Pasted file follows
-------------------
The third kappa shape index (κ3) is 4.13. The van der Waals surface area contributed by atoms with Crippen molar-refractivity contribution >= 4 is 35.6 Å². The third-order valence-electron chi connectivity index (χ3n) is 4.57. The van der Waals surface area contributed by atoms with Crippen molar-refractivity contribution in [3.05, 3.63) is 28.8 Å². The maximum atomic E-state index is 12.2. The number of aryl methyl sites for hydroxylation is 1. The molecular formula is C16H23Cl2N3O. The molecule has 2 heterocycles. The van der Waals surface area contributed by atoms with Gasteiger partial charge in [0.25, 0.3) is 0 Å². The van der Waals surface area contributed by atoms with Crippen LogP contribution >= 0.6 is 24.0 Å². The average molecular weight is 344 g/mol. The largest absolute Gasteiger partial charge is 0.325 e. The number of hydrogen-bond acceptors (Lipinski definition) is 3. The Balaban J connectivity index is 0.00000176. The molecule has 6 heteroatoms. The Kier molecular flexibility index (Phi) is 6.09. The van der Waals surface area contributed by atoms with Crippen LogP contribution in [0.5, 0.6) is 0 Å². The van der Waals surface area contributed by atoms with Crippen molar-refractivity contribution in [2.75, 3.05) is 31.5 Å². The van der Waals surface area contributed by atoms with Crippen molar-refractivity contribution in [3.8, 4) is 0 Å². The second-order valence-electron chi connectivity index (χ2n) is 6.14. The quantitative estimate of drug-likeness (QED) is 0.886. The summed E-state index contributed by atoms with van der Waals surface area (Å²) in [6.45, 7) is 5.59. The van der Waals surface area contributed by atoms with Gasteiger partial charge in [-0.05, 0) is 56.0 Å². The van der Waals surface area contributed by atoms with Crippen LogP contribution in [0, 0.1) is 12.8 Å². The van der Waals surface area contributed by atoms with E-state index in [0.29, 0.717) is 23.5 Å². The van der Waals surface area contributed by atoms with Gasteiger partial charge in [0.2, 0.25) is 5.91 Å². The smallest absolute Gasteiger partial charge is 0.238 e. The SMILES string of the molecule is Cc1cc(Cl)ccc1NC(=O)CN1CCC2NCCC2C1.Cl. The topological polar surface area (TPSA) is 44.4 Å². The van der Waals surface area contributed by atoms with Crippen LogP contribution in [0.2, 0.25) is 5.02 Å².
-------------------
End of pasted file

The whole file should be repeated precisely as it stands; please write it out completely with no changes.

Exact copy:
The third kappa shape index (κ3) is 4.13. The van der Waals surface area contributed by atoms with Crippen molar-refractivity contribution >= 4 is 35.6 Å². The third-order valence-electron chi connectivity index (χ3n) is 4.57. The van der Waals surface area contributed by atoms with Crippen molar-refractivity contribution in [3.05, 3.63) is 28.8 Å². The maximum atomic E-state index is 12.2. The number of aryl methyl sites for hydroxylation is 1. The molecular formula is C16H23Cl2N3O. The molecule has 2 heterocycles. The van der Waals surface area contributed by atoms with Gasteiger partial charge in [0.25, 0.3) is 0 Å². The van der Waals surface area contributed by atoms with Crippen LogP contribution >= 0.6 is 24.0 Å². The average molecular weight is 344 g/mol. The largest absolute Gasteiger partial charge is 0.325 e. The number of hydrogen-bond acceptors (Lipinski definition) is 3. The Balaban J connectivity index is 0.00000176. The molecule has 6 heteroatoms. The Kier molecular flexibility index (Phi) is 6.09. The van der Waals surface area contributed by atoms with Crippen LogP contribution in [0.5, 0.6) is 0 Å². The van der Waals surface area contributed by atoms with Crippen molar-refractivity contribution in [2.75, 3.05) is 31.5 Å². The van der Waals surface area contributed by atoms with Crippen molar-refractivity contribution in [3.8, 4) is 0 Å². The second-order valence-electron chi connectivity index (χ2n) is 6.14. The quantitative estimate of drug-likeness (QED) is 0.886. The summed E-state index contributed by atoms with van der Waals surface area (Å²) in [6.45, 7) is 5.59. The van der Waals surface area contributed by atoms with Gasteiger partial charge in [-0.05, 0) is 56.0 Å². The van der Waals surface area contributed by atoms with Crippen LogP contribution in [0, 0.1) is 12.8 Å². The van der Waals surface area contributed by atoms with E-state index in [0.29, 0.717) is 23.5 Å². The van der Waals surface area contributed by atoms with Gasteiger partial charge in [0.2, 0.25) is 5.91 Å². The smallest absolute Gasteiger partial charge is 0.238 e. The SMILES string of the molecule is Cc1cc(Cl)ccc1NC(=O)CN1CCC2NCCC2C1.Cl. The topological polar surface area (TPSA) is 44.4 Å². The van der Waals surface area contributed by atoms with Crippen LogP contribution in [0.2, 0.25) is 5.02 Å².